There is no conclusive proof that it is legal, but in the USA it is necessary to prove something ILLEGAL. Anything not illegal is automatically legal, until new laws are established that say otherwise.
Originally Posted by ApK
If by that, you mean it's legal to make a full copy just so you can own it and read it, I'd love to see the proof of that.
Legally, you would need to prove that it is ILLEGAL for me to copy a book for personal (educational) use. And you cannot use supposed "legal" propaganda from the media companies in your argument (until they succeed in making their propaganda become the law of the land by making substantial contributions to the reelection campaign funds of all the important politicians).
And in addition, copying for personal use is all a gray area because of many layers of conflicting laws, until a larger body of case law is established, and the media companies want to remove all personal rights to fair use. "Fair Use" is a "balancing act" that mostly applies to REPUBLISHING small portions of a copyrighted material for certain uses. In that regard, one of the most important rules is this:
"Don't compete with the work you are quoting or copying from. If the use diminishes the market for the copyrighted work (or portions of it), including revenues from licensing fees, it is probably not a fair use Many courts cite this as the most important fair use factor."
That above quote is a "Fair Use" copy from a larger document.
From other "Fair Use" documents:
"The use of copyrighted works for nonprofit or educational purposes is more likely to be considered fair use (NOLO, 2010, para. 6)."
"Spontaneity refers to how many times you can copy and how much planning it would take to otherwise seek and obtain permission from a copyright holder (U.S. Copyright Office, 2009, p. 6)."
"When Should You Get Permission?
- When you intend to use the project for commercial or non-educational purposes.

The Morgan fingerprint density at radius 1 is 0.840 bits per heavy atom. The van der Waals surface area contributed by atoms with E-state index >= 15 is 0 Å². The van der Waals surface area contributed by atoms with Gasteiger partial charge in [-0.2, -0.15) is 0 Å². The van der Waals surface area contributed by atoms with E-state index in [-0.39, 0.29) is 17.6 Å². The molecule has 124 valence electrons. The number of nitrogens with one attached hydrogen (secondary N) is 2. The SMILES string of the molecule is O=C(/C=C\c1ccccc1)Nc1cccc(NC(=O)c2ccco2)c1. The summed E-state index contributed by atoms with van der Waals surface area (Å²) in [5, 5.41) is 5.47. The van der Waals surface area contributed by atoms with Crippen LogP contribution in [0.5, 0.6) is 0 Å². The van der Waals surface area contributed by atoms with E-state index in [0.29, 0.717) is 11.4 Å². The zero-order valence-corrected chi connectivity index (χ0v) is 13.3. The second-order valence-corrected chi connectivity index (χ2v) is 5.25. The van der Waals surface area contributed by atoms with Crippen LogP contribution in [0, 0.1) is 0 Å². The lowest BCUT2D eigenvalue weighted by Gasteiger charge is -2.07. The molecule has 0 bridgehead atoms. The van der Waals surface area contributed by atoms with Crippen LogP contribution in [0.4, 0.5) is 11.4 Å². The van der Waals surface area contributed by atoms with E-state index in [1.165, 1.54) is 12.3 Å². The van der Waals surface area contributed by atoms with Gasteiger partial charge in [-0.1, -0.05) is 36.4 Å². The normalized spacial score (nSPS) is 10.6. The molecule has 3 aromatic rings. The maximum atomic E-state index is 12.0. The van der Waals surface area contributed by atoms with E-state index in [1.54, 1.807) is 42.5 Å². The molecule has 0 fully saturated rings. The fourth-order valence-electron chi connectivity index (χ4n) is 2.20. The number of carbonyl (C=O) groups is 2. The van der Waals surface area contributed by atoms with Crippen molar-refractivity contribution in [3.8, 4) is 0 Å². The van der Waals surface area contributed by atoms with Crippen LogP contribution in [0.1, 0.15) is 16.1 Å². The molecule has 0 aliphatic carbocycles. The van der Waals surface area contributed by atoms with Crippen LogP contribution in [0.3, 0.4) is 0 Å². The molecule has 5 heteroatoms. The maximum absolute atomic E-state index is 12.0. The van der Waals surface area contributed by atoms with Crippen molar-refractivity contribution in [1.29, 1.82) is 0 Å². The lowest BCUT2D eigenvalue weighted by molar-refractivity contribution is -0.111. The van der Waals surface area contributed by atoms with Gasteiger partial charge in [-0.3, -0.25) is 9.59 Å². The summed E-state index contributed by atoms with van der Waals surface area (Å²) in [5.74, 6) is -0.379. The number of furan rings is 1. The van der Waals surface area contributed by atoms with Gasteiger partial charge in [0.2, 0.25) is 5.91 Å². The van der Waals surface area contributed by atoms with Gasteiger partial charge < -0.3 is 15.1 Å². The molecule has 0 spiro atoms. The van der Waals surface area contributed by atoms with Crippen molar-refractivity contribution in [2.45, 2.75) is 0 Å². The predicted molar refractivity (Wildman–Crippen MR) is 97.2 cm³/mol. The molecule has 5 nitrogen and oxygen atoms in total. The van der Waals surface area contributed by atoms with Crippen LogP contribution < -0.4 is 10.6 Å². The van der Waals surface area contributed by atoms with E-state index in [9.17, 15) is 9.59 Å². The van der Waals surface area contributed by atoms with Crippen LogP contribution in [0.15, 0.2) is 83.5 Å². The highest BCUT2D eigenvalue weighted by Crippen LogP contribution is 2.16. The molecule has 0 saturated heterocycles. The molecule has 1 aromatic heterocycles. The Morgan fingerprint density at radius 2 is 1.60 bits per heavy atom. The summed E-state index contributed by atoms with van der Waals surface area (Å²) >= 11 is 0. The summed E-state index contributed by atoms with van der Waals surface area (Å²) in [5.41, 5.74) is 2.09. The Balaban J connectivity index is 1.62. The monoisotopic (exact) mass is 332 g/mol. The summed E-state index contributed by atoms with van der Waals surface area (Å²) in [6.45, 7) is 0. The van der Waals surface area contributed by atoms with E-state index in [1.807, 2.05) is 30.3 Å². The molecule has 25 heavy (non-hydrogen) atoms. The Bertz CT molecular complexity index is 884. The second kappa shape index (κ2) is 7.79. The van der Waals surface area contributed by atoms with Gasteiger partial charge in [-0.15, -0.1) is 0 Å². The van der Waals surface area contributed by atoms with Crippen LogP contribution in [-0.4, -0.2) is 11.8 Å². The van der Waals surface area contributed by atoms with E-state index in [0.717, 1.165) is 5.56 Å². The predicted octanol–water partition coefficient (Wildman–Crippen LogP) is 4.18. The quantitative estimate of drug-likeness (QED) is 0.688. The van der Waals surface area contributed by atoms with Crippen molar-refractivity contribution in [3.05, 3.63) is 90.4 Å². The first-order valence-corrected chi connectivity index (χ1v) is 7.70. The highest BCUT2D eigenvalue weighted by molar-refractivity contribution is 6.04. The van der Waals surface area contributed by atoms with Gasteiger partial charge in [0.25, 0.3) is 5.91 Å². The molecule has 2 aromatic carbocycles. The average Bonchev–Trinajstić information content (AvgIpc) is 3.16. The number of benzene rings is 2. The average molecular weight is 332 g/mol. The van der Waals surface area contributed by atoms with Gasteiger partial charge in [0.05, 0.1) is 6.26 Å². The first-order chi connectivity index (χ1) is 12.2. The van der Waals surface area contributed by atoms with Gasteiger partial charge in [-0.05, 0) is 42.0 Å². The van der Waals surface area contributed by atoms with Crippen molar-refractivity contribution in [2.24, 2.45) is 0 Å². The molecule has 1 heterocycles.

- When you intend to duplicate the project beyond the two copies allowed by the guidelines.
- When you plan to distribute the project beyond the scope of the guidelines (Lehman, 1998, p. 54)."
"17 USC 1008: No action may be brought under this title alleging infringement of copyright based on the manufacture, importation, or distribution of a digital audio recording device, a digital audio recording medium, an analog recording device, or an analog recording medium, or based on the noncommercial use by a consumer of such a device or medium for making digital musical recordings or analog musical recordings."
"According to the brief, the authorized copies Howell made became unauthorized copies once Howell put them in a shared folder, presumably the Kazaa shared folder…. If you rip a CD and place the MP3s into a folder to which only you have access, the copies are authorized. If the files are in a shared folder, they’re “available” to third parties, which is a copyright violation…."
Regarding text sources: "Copies should be used only by the person responsible for the reproduction."
Beware however that it is all subject to change based on case law, and many issues have not been resolved yet: "Although certain types of infringement scenarios are allowed as fair use and thus are effectively considered non-infringing, "personal use" copying is not explicitly mentioned as a type of fair use, and case law has not yet established otherwise." In the USA, things that are not illegal (such as this) are automatically legal (but subject to change as more case law is established).
In general, the big "No No" is SHARING your copy, and what you intend to do with it. If it is for EDUCATIONAL purposes (which can be interpreted to include most reading material), it is generally considered safe for personal use.
And of course, if you do not SHARE your personal copy, you are unlikely to bring attention to yourself that would require a legal decision to be made on your intent and usage of your personal copy. Because personal copies are private, for personal consumption, it becomes a MORAL choice much more than a legal right. Many laws and court decisions regarding "Fair Use" are in conflict with the DMCA and other recent laws, and many details are yet to be decided, so it mostly becomes a personal choice as long as you do not bring attention to your actions (like most other things in life).
Because the kindle firmware images contain substantial portions of GPL code (plus a little bit of proprietary code), distributing modified copies is common online for many devices. Even if ALL proprietary code in the firmware, it would be fine for me to obtain copies of firmware for devices that I do not own (for educational purposes), but distributing modified copies COULD be an issue. It is better to release a patch that others apply to their own personal copies (which can be extracted from amazon updates downloadable at the amazon website, in some cases).
In the end, it all boils down to intent, and whether you cause significant harm to the copyright holder (enough to annoy them to take action against you).
If I copy a book (even one that I do NOT own), I am unlikely to annoy the copyright holder enough to make them take legal action against me. But if I publish it, that may well bring undesirable legal action. Because it would harm (or at least seriously annoy) the copyright holder, it would not follow the Golden Rule (an important foundation of many laws).